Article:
We made our decision to purchase APQS after talking several times to a competitor and not getting answers to the specific questions we had asked. When we called APQS on a weekend, we got an answer from an owner of the company who was in his car traveling with his family and he called us back to answer ALL of our questions. That made up our minds for us. We love APQS, love our Milly and love the business. We started in our minds with a much smaller set up - long arm machine mounted on some kind of frame, but in our discussion, it took only about a week to decide to jump in with both feet and have never regretted it.

Good luck to you. I think one of the big things to weigh will be ifiyou "have" to make a living - will that put pressure on you and take some of the fun out of it? Can you afford to have the machine and not make much money with it for awhile? It takes awhile to get on your feet - practice time and all. If you start smaller, would you be able to trade up later? I know you'll make the right decision, and the ladies (and men) on this forum are absolutely wonderful in helping with that decision - but I bet you've found that out already.

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Hi - I too have struggled with should I or shouldn't I spend the money on a machine to quilt as a business (because I can't afford the LA for just a hobby). I am getting a Freedom SR in September 2007 and officially starting my business. I've already got charity quilts to practice on and a few potential customers lined up. I've also got my local quilt shops willing to give out my business cards and such. I think the key component to making it is to advertise yourself and get out there and meet quilters and really network to get your name and services to the people who need this work done. I'm a newbie and convinced I can do this (hopefully I'm not kidding myself!) Good luck!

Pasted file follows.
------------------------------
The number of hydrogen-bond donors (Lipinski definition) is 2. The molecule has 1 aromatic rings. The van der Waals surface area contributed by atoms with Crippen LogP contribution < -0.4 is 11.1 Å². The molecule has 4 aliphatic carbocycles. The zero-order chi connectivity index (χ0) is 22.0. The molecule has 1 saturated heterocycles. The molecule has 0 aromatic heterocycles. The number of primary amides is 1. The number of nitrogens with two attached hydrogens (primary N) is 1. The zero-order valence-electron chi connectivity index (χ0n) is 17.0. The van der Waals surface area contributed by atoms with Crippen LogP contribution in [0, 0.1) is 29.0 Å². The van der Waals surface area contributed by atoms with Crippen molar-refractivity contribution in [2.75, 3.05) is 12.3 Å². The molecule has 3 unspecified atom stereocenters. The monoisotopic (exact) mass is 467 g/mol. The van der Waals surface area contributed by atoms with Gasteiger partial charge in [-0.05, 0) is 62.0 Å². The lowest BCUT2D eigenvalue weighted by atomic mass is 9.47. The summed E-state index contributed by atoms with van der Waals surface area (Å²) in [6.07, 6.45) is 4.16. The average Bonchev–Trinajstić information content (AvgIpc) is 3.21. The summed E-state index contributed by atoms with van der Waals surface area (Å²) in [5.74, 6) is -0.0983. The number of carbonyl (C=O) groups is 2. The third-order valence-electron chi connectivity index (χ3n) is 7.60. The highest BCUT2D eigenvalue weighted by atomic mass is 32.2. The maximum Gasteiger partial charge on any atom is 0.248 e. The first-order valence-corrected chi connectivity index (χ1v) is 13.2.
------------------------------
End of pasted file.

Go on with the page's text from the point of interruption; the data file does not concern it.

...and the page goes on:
Renee Henderson

Covered Wagon Quilts

Gilbert, AZ

480-813-4503

Freedom SR 2007

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Greetings to Springfield, Ohio!!!! My birthplace! I am now in North Carolina, but was just back in Springfield last month visiting family and friends. I am an APQS believer and dealer, just got back from IMQS last week. I have been going to the Daisy Barrel for 25 years!!!!!!I would love to talk to a fellow quilter from Springfield.....my phone number is 704-983-1544, or email me your phone number @ ncquilter@ctc.net. Looking forward to talking to you. Gone Quilting, Susan Harter

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Hi Cindy. I quilt as a hobby. For me, quilting as a business would take the fun out of it and I would never have time to do my own quilts and I am way too selfish for that! Long arm machines can be expensive (as much as cars as someone mentioned) and that's why I chose a machine at a size and price that I was able to pay cash for mainly because it's a hobby and not a business. Have you checked out the new Lenni? The set up looks great and the price is nice, too :) Good luck.